[dns-operations] Storm on the DNS

George Michaelson ggm at apnic.net
Mon Dec 21 01:56:53 UTC 2015


One way to motivate people is to make them pay the consequences of their
damage. So if we had processes to sheet home the cost of mitigation, it
would very quickly pay (sorry) to not be one.

Another way to motivate people is to incent them.

Both of these things lie in the hands of regulators. Because as an industry
we've trashed the concept of public utility regulation and claim industry
self regulation as the norm, we now have a huge walk back to some sense of
public interest in the process. The industry as a whole has no motivation
to self-regulate here, demonstrated at this time.

If the regulators required that BCP38 was enacted to maintain (for example)
common carrier legal defence status, I suspect people would do it in
economies where they have it. Or, if access to bilats offshore demanded it,
or a number of other places of potential pressure. Thats exactly how it
works for other public utilities like gas and electricity. Much though I'd
like to, I cannot just wire a pipe from my dogs bottom up to the town gas
supply, there has to be a bit of paperwork first (I don't keep a dog btw.
this is a hypothetical internet dog, as full of gas as I am)

Certainly, in the electricity supply business, not providing mandated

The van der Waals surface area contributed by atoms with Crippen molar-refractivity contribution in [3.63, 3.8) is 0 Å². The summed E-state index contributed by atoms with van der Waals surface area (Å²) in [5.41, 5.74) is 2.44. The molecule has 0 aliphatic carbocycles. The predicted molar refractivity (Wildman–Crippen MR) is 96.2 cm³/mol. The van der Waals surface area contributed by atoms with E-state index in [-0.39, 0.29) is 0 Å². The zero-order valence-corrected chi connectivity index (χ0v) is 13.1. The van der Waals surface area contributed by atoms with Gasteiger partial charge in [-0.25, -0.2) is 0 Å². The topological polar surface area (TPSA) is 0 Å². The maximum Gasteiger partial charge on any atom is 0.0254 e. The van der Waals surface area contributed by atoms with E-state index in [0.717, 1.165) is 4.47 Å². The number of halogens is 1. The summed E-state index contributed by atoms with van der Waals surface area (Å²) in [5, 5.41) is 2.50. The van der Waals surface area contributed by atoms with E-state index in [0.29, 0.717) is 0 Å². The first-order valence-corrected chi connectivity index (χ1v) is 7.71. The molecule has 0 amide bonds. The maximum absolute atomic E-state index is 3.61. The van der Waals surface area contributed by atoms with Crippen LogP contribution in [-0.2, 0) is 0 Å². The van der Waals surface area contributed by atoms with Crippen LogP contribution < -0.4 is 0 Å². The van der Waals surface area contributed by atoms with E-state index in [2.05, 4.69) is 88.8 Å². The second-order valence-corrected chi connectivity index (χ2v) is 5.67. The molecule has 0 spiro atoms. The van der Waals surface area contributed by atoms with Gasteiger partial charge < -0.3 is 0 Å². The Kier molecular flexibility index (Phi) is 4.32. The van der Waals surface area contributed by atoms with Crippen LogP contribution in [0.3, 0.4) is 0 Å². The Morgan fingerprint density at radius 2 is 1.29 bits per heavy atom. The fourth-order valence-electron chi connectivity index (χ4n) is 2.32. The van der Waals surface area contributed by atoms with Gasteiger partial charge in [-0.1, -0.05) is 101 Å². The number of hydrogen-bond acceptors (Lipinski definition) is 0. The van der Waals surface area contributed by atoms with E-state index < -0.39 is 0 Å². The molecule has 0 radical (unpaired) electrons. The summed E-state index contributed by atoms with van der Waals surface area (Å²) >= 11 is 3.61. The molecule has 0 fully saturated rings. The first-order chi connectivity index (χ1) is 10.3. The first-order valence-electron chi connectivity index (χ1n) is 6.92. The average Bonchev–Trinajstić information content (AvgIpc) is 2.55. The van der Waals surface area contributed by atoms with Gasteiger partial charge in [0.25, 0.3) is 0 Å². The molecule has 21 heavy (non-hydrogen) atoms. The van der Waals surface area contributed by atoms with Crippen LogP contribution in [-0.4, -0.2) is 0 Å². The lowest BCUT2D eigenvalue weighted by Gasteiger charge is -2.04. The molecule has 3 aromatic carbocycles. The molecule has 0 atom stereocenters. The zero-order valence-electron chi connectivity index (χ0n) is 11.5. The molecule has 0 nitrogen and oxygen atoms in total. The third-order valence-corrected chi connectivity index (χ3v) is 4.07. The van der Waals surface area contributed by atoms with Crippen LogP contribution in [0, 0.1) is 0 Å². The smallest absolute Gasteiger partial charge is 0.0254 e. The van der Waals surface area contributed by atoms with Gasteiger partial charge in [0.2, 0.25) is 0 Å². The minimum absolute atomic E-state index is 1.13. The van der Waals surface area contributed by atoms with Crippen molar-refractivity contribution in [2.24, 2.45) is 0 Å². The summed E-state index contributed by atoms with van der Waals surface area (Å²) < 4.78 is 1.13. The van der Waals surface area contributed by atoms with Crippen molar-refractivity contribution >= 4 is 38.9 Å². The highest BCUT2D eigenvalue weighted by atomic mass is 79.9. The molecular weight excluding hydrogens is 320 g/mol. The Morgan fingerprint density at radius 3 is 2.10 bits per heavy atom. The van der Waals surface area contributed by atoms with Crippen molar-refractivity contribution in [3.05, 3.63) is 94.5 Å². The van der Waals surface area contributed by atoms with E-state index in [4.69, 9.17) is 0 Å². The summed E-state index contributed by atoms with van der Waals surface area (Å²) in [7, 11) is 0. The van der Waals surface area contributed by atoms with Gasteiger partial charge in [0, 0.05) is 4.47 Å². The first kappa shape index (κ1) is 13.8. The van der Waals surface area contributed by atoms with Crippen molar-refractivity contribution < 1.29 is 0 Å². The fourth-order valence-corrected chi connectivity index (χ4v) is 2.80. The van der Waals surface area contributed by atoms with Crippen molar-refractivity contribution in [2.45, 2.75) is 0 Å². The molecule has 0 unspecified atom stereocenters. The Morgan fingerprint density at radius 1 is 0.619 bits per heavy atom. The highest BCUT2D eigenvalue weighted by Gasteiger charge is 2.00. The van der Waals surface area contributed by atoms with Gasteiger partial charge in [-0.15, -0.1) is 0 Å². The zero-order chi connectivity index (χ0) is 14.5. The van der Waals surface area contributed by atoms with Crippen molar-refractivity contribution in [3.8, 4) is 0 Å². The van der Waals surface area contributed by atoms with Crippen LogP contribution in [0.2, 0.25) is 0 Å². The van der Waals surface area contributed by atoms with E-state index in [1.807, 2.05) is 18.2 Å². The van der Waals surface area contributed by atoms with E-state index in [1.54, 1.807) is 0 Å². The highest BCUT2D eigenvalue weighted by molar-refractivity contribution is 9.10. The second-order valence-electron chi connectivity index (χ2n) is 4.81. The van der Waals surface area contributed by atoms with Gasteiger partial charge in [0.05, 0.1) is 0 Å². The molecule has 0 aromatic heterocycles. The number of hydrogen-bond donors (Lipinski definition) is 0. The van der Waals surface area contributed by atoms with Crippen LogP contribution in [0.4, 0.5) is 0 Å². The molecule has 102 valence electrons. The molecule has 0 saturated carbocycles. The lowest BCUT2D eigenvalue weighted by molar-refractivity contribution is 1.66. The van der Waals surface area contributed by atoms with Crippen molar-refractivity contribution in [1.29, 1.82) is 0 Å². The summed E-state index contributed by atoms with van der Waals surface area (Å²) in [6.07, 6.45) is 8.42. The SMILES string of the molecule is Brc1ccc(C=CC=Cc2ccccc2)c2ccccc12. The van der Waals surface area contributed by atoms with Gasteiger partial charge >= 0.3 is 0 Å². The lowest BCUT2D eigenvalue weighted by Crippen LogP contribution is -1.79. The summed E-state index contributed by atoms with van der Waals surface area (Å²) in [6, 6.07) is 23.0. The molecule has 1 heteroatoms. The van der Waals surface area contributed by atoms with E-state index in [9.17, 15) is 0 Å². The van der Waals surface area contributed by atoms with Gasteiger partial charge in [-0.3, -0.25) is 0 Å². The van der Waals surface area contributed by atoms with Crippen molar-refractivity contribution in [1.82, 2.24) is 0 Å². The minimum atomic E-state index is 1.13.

voltage or current, or having unsafe wiring, winds up with unavoidable
costs, and consequences. Maybe we need to think about that?

(for those of you not foaming at the mouth because I invoked the R- word,
regulators do incent and obligate. They get their government to give tax
offsets, subsidies, grants, and level playing fields)

But no. We pretend as technologists we know better, and can do better than
anything else. Which we can't, but nobody ever let that get in the way of
continuing to run the net just as we did, back when it was ARPAnet.

-G

On 21 December 2015 at 11:25, Joe Abley <jabley at hopcount.ca> wrote:

> Hi there,
>
> On Dec 20, 2015, at 20:10, Yonghua Peng <pyh at cloud-china.org> wrote:
>
> > BCP 38 is nice, but it's a passive way of defense against DDoS.
>
> I presume what you mean is that it's an absolute defence against
> attacks that rely upon being able to spoof source addresses.
>
> The trouble with BCP 38 is not its utility, but the fact that to date
> nobody has found a reliable way to motivate everybody to deploy it,
> for operationally-sufficient values of "everybody".
>
> > There is a Chinese old saying, 靠人不如靠己.
>
> You can lead a horse to water, but maybe it didn't come from where you
> thought it did and quite possibly it's not even a horse.
>
>
> Joe
>
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